SMSE Celebrates Women’s History Month: Challenging the Status Quo

2019 SWE Conference2019 Society of Women Engineers (SWE) Conference
begin quoteWhen women and girls are empowered to participate fully in society, everyone benefits. — Melinda Gates

The Shiley-Marcos School of Engineering (SMSE) asks current and past women engineers and computer scientists to share how their experiences within USD's programs, curriculum, student organizations and other resources across campus have impacted them personally and professionally to elevate them as women in the STEM fields.

Sydney Lew ‘22
Electrical Engineering Major

“Being a woman in engineering is definitely difficult at times, but USD’s support of their women in STEM has made my time at USD a lot better. One organization that stands out to me is the Society of Women Engineers (SWE). I was lucky enough to join SWE my freshman year and was able to meet so many smart and talented women. USD’s advisors and faculty have also been so crucial to my professional development, especially Rhonda Harley and Diana Chen.”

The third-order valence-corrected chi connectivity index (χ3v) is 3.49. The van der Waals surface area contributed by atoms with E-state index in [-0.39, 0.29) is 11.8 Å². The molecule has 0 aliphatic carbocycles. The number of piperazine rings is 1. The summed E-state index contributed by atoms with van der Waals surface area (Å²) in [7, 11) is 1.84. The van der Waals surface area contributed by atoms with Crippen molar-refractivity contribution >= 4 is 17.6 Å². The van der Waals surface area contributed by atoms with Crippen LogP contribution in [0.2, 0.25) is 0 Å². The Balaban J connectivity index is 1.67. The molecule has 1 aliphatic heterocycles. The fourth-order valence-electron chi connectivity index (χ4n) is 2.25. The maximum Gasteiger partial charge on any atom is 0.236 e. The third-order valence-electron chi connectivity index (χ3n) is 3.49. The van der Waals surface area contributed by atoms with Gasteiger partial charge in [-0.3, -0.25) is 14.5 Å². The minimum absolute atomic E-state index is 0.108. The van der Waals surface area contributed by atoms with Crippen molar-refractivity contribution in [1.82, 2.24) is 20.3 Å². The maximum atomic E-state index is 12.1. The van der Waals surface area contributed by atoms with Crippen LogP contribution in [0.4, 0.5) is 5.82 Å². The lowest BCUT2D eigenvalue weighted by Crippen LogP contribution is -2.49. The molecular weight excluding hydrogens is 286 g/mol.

Sydney Lew serves as vice president of SWE, corresponding secretary of Theta Tau and marketing director for the Institute for Electrical and Electronic Engineers (IEEE).

Rosie Pham '22
Integrated Engineering Major and English Minor

“The Integrated Engineering and English departments have graciously encouraged me to be a woman in STEM at USD. Having amazing faculty support pushes me to new heights daily! The incorporation of the liberal arts within the curriculum is priceless as it has gifted me the most important tool an engineer can have: empathy. It’s what is truly unique about USD because how can we become innovative engineers if we lack the emotional understanding to see our impact in our community?”

Rosie Pham is currently involved within the USD community as the president of the Humanitarian Society, a tutor and assistant coordinator for RefugeeNet, a consultant for the Writing Center, an Industry Scholar and a member of the Society of Women Engineers. Previously, she served as a scholastic assistant, Health Equities fellow and member of Make-A-Wish. 

Jacqueline Puga ‘21
Mechanical Engineering Major